Study Guide

Atlas Shrugged Sex

By Ayn Rand

Sex

They kept their secret from the knowledge of others, not as a shameful guilt, but as a thing that was immaculately theirs, beyond anyone's right of debate or appraisal. She knew the general doctrine on sex, held by people in one form or another, the doctrine that sex was an ugly weakness of man's lower nature, to be condoned regretfully. She experienced an emotion of chastity that made her shrink not from the desires of her body, but from any contact with the minds who held this doctrine. (1.5.2.96)

Like so many concepts in the novel, sexual morals have to be translated and flipped around in the Objectivist value system. So Dagny, fittingly, experiences "chastity" not in regard to sex itself but in regard to the people who preach that sex is ugly and sinful.

The course led them to the moment when, in answer to the highest of one's values, in an admiration not to be expressed by any other form of tribute, one's spirit makes one's body become the tribute.... (1.8.7.100)

The style here is interesting – the scene begins by discussing Francisco and Dagny, but the style shifts from "them" to "one," which emphasizes the broader, philosophical statement the passage makes. This sort of style shift, from specific character to broad ideas, happens a lot in the novel.

"What I feel for you is contempt. But it's nothing compared to the contempt I feel for myself. I don't love you. I've never loved anyone. I wanted you from the first moment I saw you. I wanted you as one wants a whore – for the same reason and purpose." (1.9.1.10)

Hank parrots society's ideas about sex to Dagny, even though his actions and his deep feelings for her ironically undermine everything he is saying. This shows how influential society's moral code is and how hard it is to break free from. (This also wins the award for being the worst morning-after speech in history.)

"The man who is proudly certain of his own value, will want the highest type of woman he can find, the woman he admires...because only the possession of a heroine will give him the sense of achievement, not the possession of a brainless slut....He does not seek to gain his value, he seeks to express it. There is no conflict between the standards of his mind and the desires of his body." (2.4.3.88)

Francisco's Sex Talk is the most important thematic statement about sex in the novel. Francisco explains that sex, in an Objectivist value system, is about the individual and reflects a person's values and self-esteem. An individual living for his own happiness will treat sex as a good thing and will only have sex with someone he loves.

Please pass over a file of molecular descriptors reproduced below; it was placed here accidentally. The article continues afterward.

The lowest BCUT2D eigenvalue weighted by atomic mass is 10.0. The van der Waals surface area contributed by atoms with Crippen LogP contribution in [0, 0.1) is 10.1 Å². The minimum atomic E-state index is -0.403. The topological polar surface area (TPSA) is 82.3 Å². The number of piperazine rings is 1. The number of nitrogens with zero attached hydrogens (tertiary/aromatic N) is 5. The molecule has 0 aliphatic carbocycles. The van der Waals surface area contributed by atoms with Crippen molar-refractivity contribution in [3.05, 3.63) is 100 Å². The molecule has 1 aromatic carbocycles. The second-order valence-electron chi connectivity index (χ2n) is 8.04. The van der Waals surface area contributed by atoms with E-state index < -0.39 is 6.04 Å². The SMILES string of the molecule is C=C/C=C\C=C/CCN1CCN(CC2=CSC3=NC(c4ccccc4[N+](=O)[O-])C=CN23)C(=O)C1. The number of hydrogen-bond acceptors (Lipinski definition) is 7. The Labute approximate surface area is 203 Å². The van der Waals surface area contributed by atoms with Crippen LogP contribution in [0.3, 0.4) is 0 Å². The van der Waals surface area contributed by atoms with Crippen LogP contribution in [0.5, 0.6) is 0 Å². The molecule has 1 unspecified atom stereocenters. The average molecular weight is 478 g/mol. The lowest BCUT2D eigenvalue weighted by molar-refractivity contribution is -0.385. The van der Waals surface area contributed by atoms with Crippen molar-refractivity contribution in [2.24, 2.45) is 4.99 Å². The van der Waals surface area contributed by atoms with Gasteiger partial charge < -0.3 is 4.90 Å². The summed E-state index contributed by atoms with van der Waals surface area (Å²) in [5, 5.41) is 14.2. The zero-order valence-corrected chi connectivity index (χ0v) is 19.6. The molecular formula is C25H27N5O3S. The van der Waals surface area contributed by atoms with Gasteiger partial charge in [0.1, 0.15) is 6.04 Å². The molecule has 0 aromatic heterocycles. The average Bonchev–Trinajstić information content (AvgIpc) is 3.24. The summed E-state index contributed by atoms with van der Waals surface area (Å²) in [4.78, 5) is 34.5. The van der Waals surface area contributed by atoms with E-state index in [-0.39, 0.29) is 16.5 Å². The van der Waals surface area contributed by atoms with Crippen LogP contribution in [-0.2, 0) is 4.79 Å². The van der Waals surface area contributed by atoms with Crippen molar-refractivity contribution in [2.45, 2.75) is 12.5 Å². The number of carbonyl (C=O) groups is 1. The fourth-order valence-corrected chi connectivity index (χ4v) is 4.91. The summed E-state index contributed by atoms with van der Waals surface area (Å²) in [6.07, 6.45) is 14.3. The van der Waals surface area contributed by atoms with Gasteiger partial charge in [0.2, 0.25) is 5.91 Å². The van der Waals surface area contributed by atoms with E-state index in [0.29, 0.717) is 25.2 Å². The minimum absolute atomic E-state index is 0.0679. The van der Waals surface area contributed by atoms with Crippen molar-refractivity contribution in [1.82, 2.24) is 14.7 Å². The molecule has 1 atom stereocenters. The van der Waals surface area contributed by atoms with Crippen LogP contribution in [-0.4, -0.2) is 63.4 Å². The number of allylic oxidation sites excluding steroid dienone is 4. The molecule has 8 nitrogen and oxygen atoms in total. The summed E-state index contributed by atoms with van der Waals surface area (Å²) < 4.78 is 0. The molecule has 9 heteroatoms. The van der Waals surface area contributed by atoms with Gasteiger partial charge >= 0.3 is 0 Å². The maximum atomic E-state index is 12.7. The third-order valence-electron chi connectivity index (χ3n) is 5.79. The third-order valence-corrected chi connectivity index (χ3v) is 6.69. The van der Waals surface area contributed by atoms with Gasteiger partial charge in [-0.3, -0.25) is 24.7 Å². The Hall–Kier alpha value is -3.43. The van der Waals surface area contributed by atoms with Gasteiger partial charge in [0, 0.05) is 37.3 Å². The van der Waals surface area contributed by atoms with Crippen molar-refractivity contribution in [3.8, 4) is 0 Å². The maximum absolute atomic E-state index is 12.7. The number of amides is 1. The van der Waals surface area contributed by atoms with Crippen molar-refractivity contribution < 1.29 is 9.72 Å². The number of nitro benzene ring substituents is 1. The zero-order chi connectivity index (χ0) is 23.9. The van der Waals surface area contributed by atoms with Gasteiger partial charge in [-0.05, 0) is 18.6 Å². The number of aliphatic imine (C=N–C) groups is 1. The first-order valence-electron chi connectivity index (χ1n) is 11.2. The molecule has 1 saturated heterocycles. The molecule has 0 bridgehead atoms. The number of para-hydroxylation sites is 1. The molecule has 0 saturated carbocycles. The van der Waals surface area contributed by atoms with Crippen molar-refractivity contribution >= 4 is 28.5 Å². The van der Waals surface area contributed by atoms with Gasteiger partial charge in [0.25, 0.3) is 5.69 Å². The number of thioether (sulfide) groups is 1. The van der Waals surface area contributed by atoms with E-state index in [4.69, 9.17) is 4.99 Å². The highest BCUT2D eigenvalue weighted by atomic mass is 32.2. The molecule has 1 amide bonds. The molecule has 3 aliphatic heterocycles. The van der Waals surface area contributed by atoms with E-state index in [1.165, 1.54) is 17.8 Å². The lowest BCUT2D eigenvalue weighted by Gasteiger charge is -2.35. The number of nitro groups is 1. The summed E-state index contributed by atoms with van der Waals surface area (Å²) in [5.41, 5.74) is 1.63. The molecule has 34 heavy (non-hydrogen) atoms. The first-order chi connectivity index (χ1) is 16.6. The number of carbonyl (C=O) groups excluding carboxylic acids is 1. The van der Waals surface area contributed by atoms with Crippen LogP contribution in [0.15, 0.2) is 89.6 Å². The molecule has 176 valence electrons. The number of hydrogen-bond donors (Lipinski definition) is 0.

He did not know it, he did not think of it, he was past the need of words, but in the moment when he felt the response of her body to his, he felt also the unadmitted knowledge that that which he had called her depravity was her highest virtue – this capacity of hers to feel the joy of being, as he felt it. (2.1.4.106)

Hank highlights the theme of switching word meanings around again when he realizes that what society calls "depravity" is really a "virtue." It's also interesting that Hank is described as "beyond words" here; this happens to various characters in the novel and emphasizes the depth of feeling our heroes, whom the looters often call "unemotional," have.

"No matter what happens in the future, we'll always be what we were to each other, you and I, because you'll always love me."..."Will I want to sleep with you? Desperately. Will I envy the man who does? Sure. But what does that matter? It's so much – just to have you here, to love you and to be alive." (3.2.2.71-3)

It's interesting that Francisco unites his past, present, and future with Dagny here, noting that their bond won't ever break, even though the nature of it will change. Sex here is just one way to express one's love.

She lay on her back, her palms pressed to the sheet at her sides, to stop herself from rising and walking into his room, knowing that she was capable even of that.... (3.2.3.14)

This is one of the few scenes where Dagny seems almost out of control. Her fight against her desire for John is interesting, since she would argue that sexual desires shouldn't be ignored.

"For two years, I had been Hank Rearden's mistress. Let there be no misunderstanding about it: I am saying this, not as a shameful confession, but with the highest sense of pride." (3.3.3.16)

It makes sense that Dagny, whose values are the opposite of those of society, would consider being a "mistress" something to be proud of.

He jerked her closer, to stifle the sight of his own shudder. His hands were going through the automatic motions of intimacy – and she complied, but in a manner that made him feel as if the beats of her arteries under his touch were snickering giggles. (3.4.3.13)

The awkward and spiteful sex scene between James and Lillian greatly contrasts to the scenes we get with Dagny and her various lovers. The diction, or word choice, is telling here: James is described as using "automatic motions," while Lillian seems to be "snickering."

[I]t contained her pride in herself and that it should be she whom he had chosen as his mirror, that it should be her body which was now giving him the sum of his existence, as his body was giving her the sum of hers. (3.5.3.99)

The use of the word "mirror" suggests how sex is viewed in Galt's Objectivist value system. When sex is an expression of love and values, a person's lover becomes a "mirror" for those values.

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